Concrete Dangers

Working around concrete and masonry is not for the faint of heart. It’s for experienced, well-trained and skilled workers. Working on forms and tilt-up slabs present dangers beyond comprehension. Look down, look up, look sideways, look backwards, look every which way. 

Are you familiar with buzzwords associated with concrete construction? Try these on for size: 

Bull Float—A tool used to spread out and smooth concrete. Form Work—The total system of support for freshly placed or partially cured concrete, including the mold or sheeting that is in contact with the concrete. Lift Slab—A method of concrete construction in which floor and roof slabs are cast on or at ground level and, using jacks, lifted into position. Limited Access Zone—An area alongside a masonry wall, which is under construction, and which is clearly demarcated to limit access by employees. Pre-cast Concrete—Concrete members (walks, panels, slabs, columns and beams) which have been formed, cast, and cured prior to final placement in a structure. Shore—A supporting member that resists a compressive force imposed by a load. Jacking Operation—The task of lifting a slab during the construction of a building/ structure where the lift/slab process is being used. 

Knowing a little bit about the unusual nature of some phases of concrete construction is a “heads-up” notice that forming, lifting, tilting, moving, raising and lowering tons and tons of concrete is a major phase of construction that involves massive amounts of coordination by the numbers of trades involved. 

Here is a lengthy list of hazards associated with concrete/masonry work: 

  • Curing Compounds: Respiratory Problems 
  • Concrete: Caustic Burns/Eyes/Face/Skin 
  • SDS Sheets: MSDS Lists First-Aid Treatment 
  • Butane: Fires/Explosions 
  • Fire Watch: Flames Require Constant Watching 
  • Form Work: Fall Hazards/Ladders 
  • Footers: Working with Steep Side Walls 
  • Dismantling Forms: Exposed Nails 
  • Tilt-Up: Crane Hazards/Rigging 
  • Cranes: Defective Slings/Center of Gravity 
  • Fork Lifts: Lifting Capacity 
  • Load Chart: Crane Capacity 
  • Vibratory Compactors: GFI System 
  • Electric Saws: Defective Power Cords 
  • Rebar: Impailment 
  • Troughing: Exposed Rebar Ends 
  • Concrete Pumper Truck: Overhead Loads/Whiplash 
  • Flagging: Flaggers Exposed to Traffic 
  • Eye Wash Station: Requires Quantities of Water 
  • GFI System: All Power Tools/Cords Grounded 
  • Tower Cranes: Overhead Loads/Signaling 
  • Outriggers: Unstable Cranes/Lifts 
  • Material Hoists: No Riders/ Load Capacities 
  • Leading Edge Work: Only Experience Workers/Authorized 
  • Full-Body Harness: Inspect PPE Daily 
  • Concrete Buckets: Defective Slings/Hardware 

On almost every jobsite, where there are exposed rebar ends, there is the ongoing possibility of “impailment.” Where there is a work station over or in the vicinity of upright rebar, every single rebar must be “capped” or “troughed.” Caps used to prevent impailment must have a steel shank inside the rebar otherwise the rebar will punch a hole through the head of the cap. 

It is mandatory, repeat, Mandatory, that proper capping and troughing be an ongoing responsibility of the concrete contractor. Note, too, that horizontal rebar ends are a fall/ tripping hazard, but can also cause deep gashes in workers’ feet, ankles, shins and legs. Cap these rebar consistently throughout the jobsite.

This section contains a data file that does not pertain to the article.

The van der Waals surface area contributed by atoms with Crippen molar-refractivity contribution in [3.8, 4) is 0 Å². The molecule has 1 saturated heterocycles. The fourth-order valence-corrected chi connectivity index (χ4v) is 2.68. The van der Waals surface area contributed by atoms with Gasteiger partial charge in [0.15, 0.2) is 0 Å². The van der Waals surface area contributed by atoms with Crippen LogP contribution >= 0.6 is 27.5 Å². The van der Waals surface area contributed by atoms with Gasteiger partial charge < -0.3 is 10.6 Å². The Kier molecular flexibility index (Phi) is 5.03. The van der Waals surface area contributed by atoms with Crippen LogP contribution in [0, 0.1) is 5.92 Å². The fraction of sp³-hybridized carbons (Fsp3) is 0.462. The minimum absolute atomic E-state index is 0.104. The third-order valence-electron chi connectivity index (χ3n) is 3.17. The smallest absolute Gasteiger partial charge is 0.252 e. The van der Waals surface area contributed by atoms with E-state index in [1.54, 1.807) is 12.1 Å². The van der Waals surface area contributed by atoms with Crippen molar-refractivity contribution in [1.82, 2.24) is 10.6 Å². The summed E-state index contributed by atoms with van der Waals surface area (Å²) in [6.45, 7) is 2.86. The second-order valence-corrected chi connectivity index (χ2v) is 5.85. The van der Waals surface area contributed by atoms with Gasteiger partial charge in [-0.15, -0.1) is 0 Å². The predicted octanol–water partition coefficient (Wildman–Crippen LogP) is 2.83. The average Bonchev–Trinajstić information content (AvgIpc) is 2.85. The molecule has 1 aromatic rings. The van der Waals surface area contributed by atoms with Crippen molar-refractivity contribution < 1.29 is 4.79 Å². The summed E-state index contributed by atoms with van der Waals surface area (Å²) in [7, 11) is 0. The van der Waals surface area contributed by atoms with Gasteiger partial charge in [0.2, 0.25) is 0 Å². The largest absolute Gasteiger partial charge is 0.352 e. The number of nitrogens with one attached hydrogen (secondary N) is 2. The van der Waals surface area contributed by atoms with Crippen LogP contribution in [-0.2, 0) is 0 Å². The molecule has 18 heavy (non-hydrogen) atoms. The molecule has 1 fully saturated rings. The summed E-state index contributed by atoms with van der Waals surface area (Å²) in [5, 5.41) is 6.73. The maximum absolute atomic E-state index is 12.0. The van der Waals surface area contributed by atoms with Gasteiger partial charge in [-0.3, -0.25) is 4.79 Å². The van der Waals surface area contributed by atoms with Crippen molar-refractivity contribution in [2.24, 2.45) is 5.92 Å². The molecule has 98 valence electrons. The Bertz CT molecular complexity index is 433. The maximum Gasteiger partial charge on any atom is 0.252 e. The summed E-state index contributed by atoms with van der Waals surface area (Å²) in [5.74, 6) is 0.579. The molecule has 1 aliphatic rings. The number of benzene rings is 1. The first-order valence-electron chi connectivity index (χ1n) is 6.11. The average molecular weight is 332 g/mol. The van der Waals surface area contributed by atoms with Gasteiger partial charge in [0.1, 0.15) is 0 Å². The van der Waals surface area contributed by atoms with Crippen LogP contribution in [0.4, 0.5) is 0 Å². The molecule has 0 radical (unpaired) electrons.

Let’s also take a close look at another major category of hazards associated with concrete construction, namely “requirements for equipment and tools”: 

• Bulk Cement Storage
• Concrete Mixers 
• Power Concrete Trowels
• Concrete Buggies 
• Concrete Pumping Stations
• Concrete Buckets 
• Bull Floats
• Masonry Saws 
• Lock-Out/ Tag-Out Procedure

All of these hazard categories are described in detail in OSHA’s CFR 1926 Support Q-Concrete and Masonry Construction. If you’re going to spend a lot of time in concrete construction, you need to be intimately familiar with this OSHA standard. It’s extremely important. 

A cubic yard of concrete weighs approximately 3,000 pounds. But it doesn’t take a full cubic yard to hurt you, maybe even kill you. Falling off one of those forms could do the job more quickly. Be Careful. 

Concrete & Rebar: 

When you work around concrete, you should always be aware of the hazards and safety precautions that come with the job. 

Safety Tips 

• Wear gloves, eye protection, and personal protective equipment at all times when working with concrete. 

• If concrete splatters on the skin, wash off as soon as possible. 

• When placing and securing reinforcing steel in walls, always use a safety belt, full body harness, or other equivalent fall protection gear if you are more than five feet above the working surface. 

• Never work above rebar that is vertically protruding. Cover or cap the top of the rebar to prevent workers from being impaled in the event of a fall. 

• When using powered equipment, make sure control switches automatically shut off when your hands are removed from the handles. Do not use tie-downs or anything else to bypass the shut-off control. 

• Never ride in concrete buckets. 

• Never work under a concrete bucket that is suspended from a crane or boom. 

• When discharging concrete on a slope, make sure the ready-mix truck wheels are blocked and the brakes are set to prevent movement. 

• All equipment, hand and power, should be checked and in safe working condition before use. Replace or repair all defective equipment.